This is the wall of death.
Many, many birds come to the feeders and trees near where this photo was taken. There can be as many as a hundred birds feeding at one time and when they get spooked, they scatter in all directions as quickly as possible and occasionally one of them flies directly into the window thinking it’s headed for a tree. Usually they see their own reflection as they get closer and just brush the window as they change direction and sometimes they hit hard and die instantly. It’s always a little sad when that happens but it’s even sadder when they hit hard and don’t die instantly. They lie on the deck and try to gather their wits enough to fly to a tree for some protection. Some make it…some don’t.
This past weekend I awoke to find that a Goldfinch had hit the window and it appeared he had died. I made a note to pick her up when I went out and promptly forgot about her. A good hour had passed when I saw all the birds scatter and looked out to find this guy sitting on the shepherd’s hook that holds a couple feeders.
He flies so fast it’s hard to get a good view of the tail to see if he’s a Sharp-Shinned or Cooper’s Hawk but we’re leaning toward Sharp-Shinned.
I went to grab the camera certain he’d fly off as soon as I moved but that obviously wasn’t the case. In fact, he sat there while I put the camera on the tripod and began to shoot numerous photos. I was trying to figure out why he would sit there so long when Mark reminded me about the Goldfinch lying dead on the deck. I was sure he wasn’t interested in the dead bird because the hawks like their meat warm. No sooner had the words left my mouth when the hawk flew toward the house, snapped up the goldfinch and perched in the walnut tree. I looked up to see the finch twitching in the hawks grasp. It wasn’t dead after all. I tried to grab the camera off the tripod but he flew off to enjoy his dinner and possibly share a bit with his mate and newly hatched chick.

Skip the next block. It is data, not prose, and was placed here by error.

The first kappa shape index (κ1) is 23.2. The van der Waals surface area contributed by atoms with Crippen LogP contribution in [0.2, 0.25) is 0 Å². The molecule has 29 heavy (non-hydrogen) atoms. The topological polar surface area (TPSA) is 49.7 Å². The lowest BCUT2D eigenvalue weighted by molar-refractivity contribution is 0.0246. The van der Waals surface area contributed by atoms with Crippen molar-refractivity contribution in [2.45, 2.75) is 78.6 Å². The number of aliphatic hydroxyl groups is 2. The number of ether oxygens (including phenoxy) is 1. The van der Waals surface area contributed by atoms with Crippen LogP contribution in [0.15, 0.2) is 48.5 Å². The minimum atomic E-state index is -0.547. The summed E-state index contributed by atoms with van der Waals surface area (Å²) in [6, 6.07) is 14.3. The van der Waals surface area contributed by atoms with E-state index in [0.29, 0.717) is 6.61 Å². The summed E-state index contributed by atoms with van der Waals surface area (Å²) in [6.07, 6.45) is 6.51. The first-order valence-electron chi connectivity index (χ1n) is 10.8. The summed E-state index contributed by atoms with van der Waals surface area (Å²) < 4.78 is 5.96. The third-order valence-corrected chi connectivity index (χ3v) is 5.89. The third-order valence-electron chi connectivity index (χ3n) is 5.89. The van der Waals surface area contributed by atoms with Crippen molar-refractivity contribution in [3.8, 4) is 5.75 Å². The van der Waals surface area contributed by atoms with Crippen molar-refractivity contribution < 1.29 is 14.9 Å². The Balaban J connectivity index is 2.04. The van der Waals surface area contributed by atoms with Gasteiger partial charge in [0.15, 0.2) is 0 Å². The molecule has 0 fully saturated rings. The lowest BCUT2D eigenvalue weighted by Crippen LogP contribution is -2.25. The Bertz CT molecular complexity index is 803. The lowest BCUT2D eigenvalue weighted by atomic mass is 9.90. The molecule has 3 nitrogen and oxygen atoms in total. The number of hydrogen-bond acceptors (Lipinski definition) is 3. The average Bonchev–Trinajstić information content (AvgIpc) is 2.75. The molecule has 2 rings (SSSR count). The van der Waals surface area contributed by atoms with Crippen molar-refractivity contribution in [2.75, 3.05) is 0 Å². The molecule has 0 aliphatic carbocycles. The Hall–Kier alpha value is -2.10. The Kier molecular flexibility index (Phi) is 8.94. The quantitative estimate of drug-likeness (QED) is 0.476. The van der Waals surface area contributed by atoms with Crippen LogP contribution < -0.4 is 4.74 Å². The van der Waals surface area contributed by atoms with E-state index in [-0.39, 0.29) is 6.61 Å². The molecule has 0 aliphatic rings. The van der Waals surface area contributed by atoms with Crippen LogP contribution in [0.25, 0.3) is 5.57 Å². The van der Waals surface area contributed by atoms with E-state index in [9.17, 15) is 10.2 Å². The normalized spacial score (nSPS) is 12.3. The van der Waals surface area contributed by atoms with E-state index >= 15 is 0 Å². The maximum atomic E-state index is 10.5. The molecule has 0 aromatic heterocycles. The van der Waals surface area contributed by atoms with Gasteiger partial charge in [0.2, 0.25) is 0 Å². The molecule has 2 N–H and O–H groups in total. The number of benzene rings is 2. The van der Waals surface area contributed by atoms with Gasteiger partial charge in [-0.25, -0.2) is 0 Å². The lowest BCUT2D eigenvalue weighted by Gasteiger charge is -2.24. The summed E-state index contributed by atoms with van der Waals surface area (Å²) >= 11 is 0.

In the eleven plus years I’ve been feeding and watching birds here, I’ve seen a hawk catch only one bird and that was in full flight ending in an explosion of feathers; never have I seen one pick up a stunned or wounded bird from the deck. This explains why he returns to the deck every afternoon, not just to see if he can catch a slow or confused bird but to see who might fly into the wall of death.